2 People to Keep a Lookout For
I once heard Jeffrey Hayzlett speak. He’s considered a celebrity chief marketing officer, and ran Kodak’s marketing. If I remember correctly, he had a billion-dollar advertising budget! He takes chances, isn’t afraid to make mistakes, and says that no one dies when your marketing goes haywire. If you aren’t a bit daring, you may not have big wins. He is awesome on Twitter and has the following stats:
- 16,275 tweets
- 58,133 following
- 58,790 followers
Hayzlett tweets on anything from “becoming a modern marketing leader” to “it’s the marketer’s job to create tension” to “happy birthday from the smart asses in your new hood!”
By listening to online conversations and using them, Kodak turned a Twitter suggestion about a product enhancement into the next iteration of the product, which outsold the competition 10 to 1. Now that is listening to your customers and acting on their suggestions!
Another favorite of mine on Twitter is Guy Kawasaki, whose stats are below:
- 108,435 tweets
- 296,097 following
- 1,195,766 followers
Kawasaki has done marketing with top brands like Apple. He was one of the Apple employees originally responsible for marketing the Macintosh in 1984.
He tweets on things ranging from “are consumers ready to embrace social commerce?” to “13 ways to use turkey leftovers.”
Who Has the Largest Number of Followers?
The New York Times, Google, Facebook, Apple, and Whole Foods Market, as of fourth quarter 2012, have the largest number of followers for business, according to Twitter and Twitaholic.com.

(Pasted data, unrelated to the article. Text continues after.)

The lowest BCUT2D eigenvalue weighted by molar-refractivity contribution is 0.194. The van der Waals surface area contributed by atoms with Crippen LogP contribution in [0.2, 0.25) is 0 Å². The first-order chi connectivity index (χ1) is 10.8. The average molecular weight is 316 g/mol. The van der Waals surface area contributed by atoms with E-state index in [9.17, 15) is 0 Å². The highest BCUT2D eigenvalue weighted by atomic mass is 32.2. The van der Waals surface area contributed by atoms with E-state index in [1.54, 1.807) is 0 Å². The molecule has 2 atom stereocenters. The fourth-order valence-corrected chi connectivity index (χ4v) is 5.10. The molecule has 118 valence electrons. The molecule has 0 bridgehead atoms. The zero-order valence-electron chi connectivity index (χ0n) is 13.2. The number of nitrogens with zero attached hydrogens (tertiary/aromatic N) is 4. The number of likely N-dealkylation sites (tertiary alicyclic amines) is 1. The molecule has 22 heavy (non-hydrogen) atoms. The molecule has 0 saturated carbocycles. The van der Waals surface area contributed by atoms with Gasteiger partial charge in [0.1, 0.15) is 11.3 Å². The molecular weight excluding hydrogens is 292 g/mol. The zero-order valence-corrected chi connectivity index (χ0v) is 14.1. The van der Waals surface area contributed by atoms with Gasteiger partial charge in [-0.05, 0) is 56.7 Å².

The New York Times
Shares recent headlines with links to their website, where followers can read the full articles.
Which now performs over one billion online searches each day, shares their latest products and interests directly to their followers. They promote Google Maps and other products and tweet between one and four times per day.
Which has over 1 billion users, shares its latest features, applications, upgrades, and links to their latest client reviews. They tweet on average a few times a week.
Uses tweets to share news about their latest technology, to perform surveys, and to update Apple users on the latest news. Apple is tweeting at least once per hour—most days, considerably more.
Whole Foods Market
Offers recipes, healthy eating information, FAQs, surveys, and giveaways. They tweet at least twice per day.
Twitter is great for word-of-mouth advertising, keeping customers up to date on the latest offers, and creating popularity for products and services. Apple and Whole Foods seem to have created a nice balance of marketing and information their clients want to hear. Look to what other people and companies are doing for ideas, and you may find that Twitter turns out to be much more approachable than you thought.